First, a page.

The administration has characterized the Trans-Pacific Partnership (TPP) Agreement as “an ambitious, next-generation, Asia-Pacific trade agreement.” It is being negotiated with Australia, Brunei, Chile, Malaysia, New Zealand, Peru Singapore and Vietnam — with Canada and Mexico as set to join.

CCIA’s View:

CCIA supports the speedy completion of a high-quality “21st century” Trans-Pacific Partnership Agreement. A 21st-century agreement will contain provisions that permit the smooth functioning of the industry of the 21st century — the Internet. The Internet is visibly revolutionizing the way businesses — including small and medium enterprises — function. Without a smoothly functioning Internet, the negotiated provisions of TPP will not yield the desired gains for TPP citizens.

First, TPP must include balanced intellectual property rules. An intellectual property regime can allow technological progress only if it appropriately balances the competing interests between encouraging investment and enabling information access. Because the international trade regime has generally lacked flexible IP provisionis to promote innovation, it is necessary to modernize the IP provisions of the aging trade framework to be consistent with Internet and high-technology innovation.

Second, TPP should promote the free flow of information online, recognizing that blocking bits at the border is as much as affront to international free trade as blocking physical goods. The ability of U.S. businesses to operate effectively on a global scale depends fundamentally on open information flows. When foreign governments block online information, when businesses are impeded for using the Internet to reach international markets, when secure corporate communications are not assured, the collateral damage is done to U.S. exports and U.S. jobs.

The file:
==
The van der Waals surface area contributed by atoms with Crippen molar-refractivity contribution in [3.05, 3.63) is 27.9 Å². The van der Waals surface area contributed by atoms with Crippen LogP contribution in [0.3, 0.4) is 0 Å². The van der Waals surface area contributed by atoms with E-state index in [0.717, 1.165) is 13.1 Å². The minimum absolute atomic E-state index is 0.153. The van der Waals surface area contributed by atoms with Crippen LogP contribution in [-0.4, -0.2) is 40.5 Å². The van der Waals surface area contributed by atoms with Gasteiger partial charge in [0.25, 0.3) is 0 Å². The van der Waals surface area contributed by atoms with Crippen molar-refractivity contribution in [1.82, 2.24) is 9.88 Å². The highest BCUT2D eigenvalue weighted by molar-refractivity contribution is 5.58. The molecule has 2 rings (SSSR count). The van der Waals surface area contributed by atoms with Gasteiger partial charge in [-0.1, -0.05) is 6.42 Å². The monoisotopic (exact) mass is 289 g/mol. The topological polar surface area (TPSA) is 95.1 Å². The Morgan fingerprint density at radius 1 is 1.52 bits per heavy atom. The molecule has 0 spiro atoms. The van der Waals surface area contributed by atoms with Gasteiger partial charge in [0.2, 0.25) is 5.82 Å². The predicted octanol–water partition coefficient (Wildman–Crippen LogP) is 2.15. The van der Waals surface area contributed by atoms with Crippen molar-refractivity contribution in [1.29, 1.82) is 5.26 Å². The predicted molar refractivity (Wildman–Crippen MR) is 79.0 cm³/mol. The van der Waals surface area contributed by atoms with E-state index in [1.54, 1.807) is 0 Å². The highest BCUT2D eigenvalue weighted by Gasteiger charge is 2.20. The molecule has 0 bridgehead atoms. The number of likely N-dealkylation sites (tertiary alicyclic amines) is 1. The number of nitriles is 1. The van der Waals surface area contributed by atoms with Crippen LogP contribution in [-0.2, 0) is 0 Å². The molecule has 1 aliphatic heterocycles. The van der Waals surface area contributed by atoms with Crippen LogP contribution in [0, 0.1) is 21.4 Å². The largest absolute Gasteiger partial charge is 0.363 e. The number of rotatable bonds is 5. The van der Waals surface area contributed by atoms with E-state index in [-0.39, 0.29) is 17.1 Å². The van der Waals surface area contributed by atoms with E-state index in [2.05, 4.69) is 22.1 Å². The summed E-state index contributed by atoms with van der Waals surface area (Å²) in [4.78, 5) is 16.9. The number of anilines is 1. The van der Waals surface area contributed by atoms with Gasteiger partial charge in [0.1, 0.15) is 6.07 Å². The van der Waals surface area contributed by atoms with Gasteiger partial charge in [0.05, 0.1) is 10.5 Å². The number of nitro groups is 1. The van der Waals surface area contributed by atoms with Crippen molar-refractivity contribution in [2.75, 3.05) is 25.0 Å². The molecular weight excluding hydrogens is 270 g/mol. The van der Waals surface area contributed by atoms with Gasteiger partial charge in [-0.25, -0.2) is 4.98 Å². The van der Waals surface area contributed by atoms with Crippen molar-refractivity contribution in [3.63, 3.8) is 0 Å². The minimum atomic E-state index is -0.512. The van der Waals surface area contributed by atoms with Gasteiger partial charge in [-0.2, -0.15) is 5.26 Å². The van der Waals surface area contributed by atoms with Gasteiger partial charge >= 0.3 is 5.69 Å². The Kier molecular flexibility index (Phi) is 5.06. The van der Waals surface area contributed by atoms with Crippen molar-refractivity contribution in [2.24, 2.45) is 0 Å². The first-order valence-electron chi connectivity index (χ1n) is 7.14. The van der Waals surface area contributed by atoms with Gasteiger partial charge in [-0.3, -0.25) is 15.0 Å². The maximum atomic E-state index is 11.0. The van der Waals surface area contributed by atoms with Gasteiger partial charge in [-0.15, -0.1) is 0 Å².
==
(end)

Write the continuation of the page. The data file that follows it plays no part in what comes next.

Most Recent Statements&Findings:

CCIA Applauds House Judiciary Committee Approval of Email Privacy Act

Washington – The House Judiciary Committee has voted to favorably report long-awaited reforms to give improved privacy protections to individuals’ electronic communications. The Email Privacy Act (H.R. 699) would require the government to get a warrant before demanding companies turn over customers’ emails and other electronic communications. The bill was amended by a substitute amendment…

Read more

Data Protection Authorities’ Opinion Paves Way For Adoption Of EU-US Privacy Shield

Brussels — European Data Protection Authorities today issued a non-binding opinion on the EU-U.S. Privacy Shield, the new framework for transatlantic commercial data transfers. The Chair of the Article 29 Working Party, Isabelle Falque-Pierrotin, called Privacy Shield a “major improvement” and a “great step forward” from its predecessor, the Safe Harbour. The Working Party did…

Read more

Draft Feinstein-Burr Anti-Encryption Bill Would Seriously Harm Security, Speech, and Innovation Online

Washington — A discussion draft of Senators Feinstein and Burr’s long-awaited encryption access bill was released late Thursday night. The “Compliance with Court Orders Act of 2016” purports to require that digital service providers produce “intelligible data” in response to government demands pursuant to a court order, or provide “technical assistance” to achieve that end.…

Read more

CCIA Files DMCA Safe Harbor Comments

Washington — The Computer & Communications Industry Association filed comments for the Copyright Office today on the Digital Millennium Copyright Act’s safe harbors. The safe harbors protect websites and other Internet services from copyright liability for infringement by users — provided they expeditiously respond to copyright holders’ notices to take down unauthorized content. In its…

Read more